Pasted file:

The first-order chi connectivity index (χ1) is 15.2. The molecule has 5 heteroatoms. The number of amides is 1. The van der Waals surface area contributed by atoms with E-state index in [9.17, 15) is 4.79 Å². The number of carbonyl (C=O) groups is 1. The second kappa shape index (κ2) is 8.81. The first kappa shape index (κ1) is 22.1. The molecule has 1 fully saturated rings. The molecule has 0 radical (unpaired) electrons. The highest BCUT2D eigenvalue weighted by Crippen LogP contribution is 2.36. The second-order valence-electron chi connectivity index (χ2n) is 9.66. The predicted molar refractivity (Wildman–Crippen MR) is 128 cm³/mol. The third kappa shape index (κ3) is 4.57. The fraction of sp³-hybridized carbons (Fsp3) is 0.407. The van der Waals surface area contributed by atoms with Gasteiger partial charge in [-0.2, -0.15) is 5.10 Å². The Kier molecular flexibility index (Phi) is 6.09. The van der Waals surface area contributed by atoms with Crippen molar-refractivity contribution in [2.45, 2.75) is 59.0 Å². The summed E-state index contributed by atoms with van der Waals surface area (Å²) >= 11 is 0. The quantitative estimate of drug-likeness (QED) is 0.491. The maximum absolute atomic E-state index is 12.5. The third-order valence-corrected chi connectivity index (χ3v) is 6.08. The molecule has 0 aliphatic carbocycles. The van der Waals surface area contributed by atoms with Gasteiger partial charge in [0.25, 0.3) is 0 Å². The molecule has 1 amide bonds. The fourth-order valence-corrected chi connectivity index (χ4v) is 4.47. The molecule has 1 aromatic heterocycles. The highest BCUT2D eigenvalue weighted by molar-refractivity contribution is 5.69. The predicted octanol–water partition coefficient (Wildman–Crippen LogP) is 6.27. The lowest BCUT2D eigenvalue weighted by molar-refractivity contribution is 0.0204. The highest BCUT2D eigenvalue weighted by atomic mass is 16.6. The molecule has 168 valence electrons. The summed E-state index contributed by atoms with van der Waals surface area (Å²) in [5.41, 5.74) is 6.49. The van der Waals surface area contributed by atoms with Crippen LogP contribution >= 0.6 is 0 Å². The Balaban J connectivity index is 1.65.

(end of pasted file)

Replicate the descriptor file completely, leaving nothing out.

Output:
The first-order chi connectivity index (χ1) is 15.2. The molecule has 5 heteroatoms. The number of amides is 1. The van der Waals surface area contributed by atoms with E-state index in [9.17, 15) is 4.79 Å². The number of carbonyl (C=O) groups is 1. The second kappa shape index (κ2) is 8.81. The first kappa shape index (κ1) is 22.1. The molecule has 1 fully saturated rings. The molecule has 0 radical (unpaired) electrons. The highest BCUT2D eigenvalue weighted by Crippen LogP contribution is 2.36. The second-order valence-electron chi connectivity index (χ2n) is 9.66. The predicted molar refractivity (Wildman–Crippen MR) is 128 cm³/mol. The third kappa shape index (κ3) is 4.57. The fraction of sp³-hybridized carbons (Fsp3) is 0.407. The van der Waals surface area contributed by atoms with Gasteiger partial charge in [-0.2, -0.15) is 5.10 Å². The Kier molecular flexibility index (Phi) is 6.09. The van der Waals surface area contributed by atoms with Crippen molar-refractivity contribution in [2.45, 2.75) is 59.0 Å². The summed E-state index contributed by atoms with van der Waals surface area (Å²) >= 11 is 0. The quantitative estimate of drug-likeness (QED) is 0.491. The maximum absolute atomic E-state index is 12.5. The third-order valence-corrected chi connectivity index (χ3v) is 6.08. The molecule has 0 aliphatic carbocycles. The van der Waals surface area contributed by atoms with Gasteiger partial charge in [0.25, 0.3) is 0 Å². The molecule has 1 amide bonds. The fourth-order valence-corrected chi connectivity index (χ4v) is 4.47. The molecule has 1 aromatic heterocycles. The highest BCUT2D eigenvalue weighted by molar-refractivity contribution is 5.69. The predicted octanol–water partition coefficient (Wildman–Crippen LogP) is 6.27. The lowest BCUT2D eigenvalue weighted by molar-refractivity contribution is 0.0204. The highest BCUT2D eigenvalue weighted by atomic mass is 16.6. The molecule has 168 valence electrons. The summed E-state index contributed by atoms with van der Waals surface area (Å²) in [5.41, 5.74) is 6.49. The van der Waals surface area contributed by atoms with Crippen LogP contribution >= 0.6 is 0 Å². The Balaban J connectivity index is 1.65.